A former Defense Intelligence Agency (DIA) employee pleaded guilty in federal court on Thursday to leaking classified intelligence information to two reporters.
Henry Kyle Frese, 31, of Alexandria, Va., was a counterterrorism analyst from February 2018 to October 2019 and held top-secret security clearance.
Between the spring and summer of 2018, a reporter published eight articles containing classified information related to the capabilities of certain foreign countries’ weapons systems, according to court documents cited in a press release from the Department of Justice (DOJ).
These articles contained information from five classified intelligence reports made available to appropriately cleared recipients in the first half of 2018.
The topic of all of the reports was outside the scope of Frese’s job duties as an analyst covering counterterrorism, the DOJ said. The reporter’s articles contained information derived from the classified intelligence reports, indicating that it had been illegally disclosed and risked damaging national security.
According to court documents, Frese and the reporter lived together from January 2018 to November 2018. Around April 2018, the reporter introduced Frese to another reporter, whom he began texting and speaking with by telephone, according to the DOJ.
Between mid-2018 and late September 2019, Frese orally transmitted classified information to the first reporter on at least 16 separate occasions, the Justice Department said.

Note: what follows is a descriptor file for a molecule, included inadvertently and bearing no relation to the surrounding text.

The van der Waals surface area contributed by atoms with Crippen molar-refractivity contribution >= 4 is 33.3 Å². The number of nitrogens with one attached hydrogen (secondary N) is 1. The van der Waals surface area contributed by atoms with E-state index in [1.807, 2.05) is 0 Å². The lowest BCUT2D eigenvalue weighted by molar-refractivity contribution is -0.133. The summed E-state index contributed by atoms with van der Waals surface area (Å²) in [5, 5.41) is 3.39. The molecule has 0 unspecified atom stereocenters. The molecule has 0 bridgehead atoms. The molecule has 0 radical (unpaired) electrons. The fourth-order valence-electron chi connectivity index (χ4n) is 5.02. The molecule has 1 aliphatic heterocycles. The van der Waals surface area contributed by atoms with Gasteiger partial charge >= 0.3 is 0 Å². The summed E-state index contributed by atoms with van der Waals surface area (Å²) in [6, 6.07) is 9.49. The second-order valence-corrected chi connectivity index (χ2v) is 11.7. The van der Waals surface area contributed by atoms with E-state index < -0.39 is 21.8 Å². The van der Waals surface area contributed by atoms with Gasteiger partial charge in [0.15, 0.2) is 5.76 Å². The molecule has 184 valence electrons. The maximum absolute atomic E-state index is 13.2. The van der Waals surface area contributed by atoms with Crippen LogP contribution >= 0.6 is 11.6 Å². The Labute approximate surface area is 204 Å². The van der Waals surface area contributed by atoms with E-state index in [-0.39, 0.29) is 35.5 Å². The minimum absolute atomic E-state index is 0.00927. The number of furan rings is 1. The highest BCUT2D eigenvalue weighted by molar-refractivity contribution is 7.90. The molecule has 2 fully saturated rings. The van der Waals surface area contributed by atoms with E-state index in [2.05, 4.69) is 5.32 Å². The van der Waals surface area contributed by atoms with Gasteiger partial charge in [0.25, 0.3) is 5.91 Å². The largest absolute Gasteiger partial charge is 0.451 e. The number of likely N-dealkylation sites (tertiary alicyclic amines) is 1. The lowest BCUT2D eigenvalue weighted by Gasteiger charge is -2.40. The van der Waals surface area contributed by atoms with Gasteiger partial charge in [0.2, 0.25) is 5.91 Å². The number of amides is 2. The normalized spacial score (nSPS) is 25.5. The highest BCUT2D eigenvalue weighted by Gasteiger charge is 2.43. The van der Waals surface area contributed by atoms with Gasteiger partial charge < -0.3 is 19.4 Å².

Frese reportedly knew the information was classified at top-secret levels because the intelligence documents from which he had learned the information had visible markings indicating their classified level. The documents he accessed were also stored on secure, classified government information systems, according to the DOJ.
On at least 30 separate occasions in 2018, Frese conducted searches on classified government systems for information regarding the classified topics he had discussed with both reporters. On multiple occasions in 2018 and 2019, Frese conducted searches on classified government systems because of specific requests for information.
“Frese violated the trust placed in him by the American people when he disclosed sensitive national security information for personal gain,” said Assistant Attorney General for National Security John Demers. “He alerted our country’s adversaries to sensitive national defense information, putting the nation’s security at risk.”
Frese pleaded guilty to the willful transmission of top-secret national defense information. He faces a maximum penalty of 10 years in prison when sentenced in June.